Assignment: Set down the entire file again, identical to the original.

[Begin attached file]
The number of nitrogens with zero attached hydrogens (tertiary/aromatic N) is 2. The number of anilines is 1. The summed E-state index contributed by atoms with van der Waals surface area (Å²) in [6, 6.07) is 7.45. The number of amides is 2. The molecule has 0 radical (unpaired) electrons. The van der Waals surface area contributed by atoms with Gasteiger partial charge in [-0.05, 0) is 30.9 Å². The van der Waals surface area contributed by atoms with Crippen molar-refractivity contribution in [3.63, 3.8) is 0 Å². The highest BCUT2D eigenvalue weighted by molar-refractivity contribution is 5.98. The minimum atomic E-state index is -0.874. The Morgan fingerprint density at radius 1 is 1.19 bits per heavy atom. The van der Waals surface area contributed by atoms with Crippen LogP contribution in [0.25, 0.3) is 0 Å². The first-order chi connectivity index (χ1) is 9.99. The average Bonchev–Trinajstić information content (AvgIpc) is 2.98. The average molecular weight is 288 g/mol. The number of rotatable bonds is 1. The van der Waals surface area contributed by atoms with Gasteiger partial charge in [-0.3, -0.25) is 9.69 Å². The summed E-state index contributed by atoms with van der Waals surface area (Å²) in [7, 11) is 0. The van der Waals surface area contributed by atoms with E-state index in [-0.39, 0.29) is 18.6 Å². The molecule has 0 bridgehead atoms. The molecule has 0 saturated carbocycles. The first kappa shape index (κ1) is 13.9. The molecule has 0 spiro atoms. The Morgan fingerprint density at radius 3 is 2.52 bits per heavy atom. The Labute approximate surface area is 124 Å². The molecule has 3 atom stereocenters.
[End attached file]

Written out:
The number of nitrogens with zero attached hydrogens (tertiary/aromatic N) is 2. The number of anilines is 1. The summed E-state index contributed by atoms with van der Waals surface area (Å²) in [6, 6.07) is 7.45. The number of amides is 2. The molecule has 0 radical (unpaired) electrons. The van der Waals surface area contributed by atoms with Gasteiger partial charge in [-0.05, 0) is 30.9 Å². The van der Waals surface area contributed by atoms with Crippen molar-refractivity contribution in [3.63, 3.8) is 0 Å². The highest BCUT2D eigenvalue weighted by molar-refractivity contribution is 5.98. The minimum atomic E-state index is -0.874. The Morgan fingerprint density at radius 1 is 1.19 bits per heavy atom. The van der Waals surface area contributed by atoms with Crippen LogP contribution in [0.25, 0.3) is 0 Å². The first-order chi connectivity index (χ1) is 9.99. The average Bonchev–Trinajstić information content (AvgIpc) is 2.98. The average molecular weight is 288 g/mol. The number of rotatable bonds is 1. The van der Waals surface area contributed by atoms with Gasteiger partial charge in [-0.3, -0.25) is 9.69 Å². The summed E-state index contributed by atoms with van der Waals surface area (Å²) in [7, 11) is 0. The van der Waals surface area contributed by atoms with E-state index in [-0.39, 0.29) is 18.6 Å². The molecule has 0 bridgehead atoms. The molecule has 0 saturated carbocycles. The first kappa shape index (κ1) is 13.9. The molecule has 0 spiro atoms. The Morgan fingerprint density at radius 3 is 2.52 bits per heavy atom. The Labute approximate surface area is 124 Å². The molecule has 3 atom stereocenters.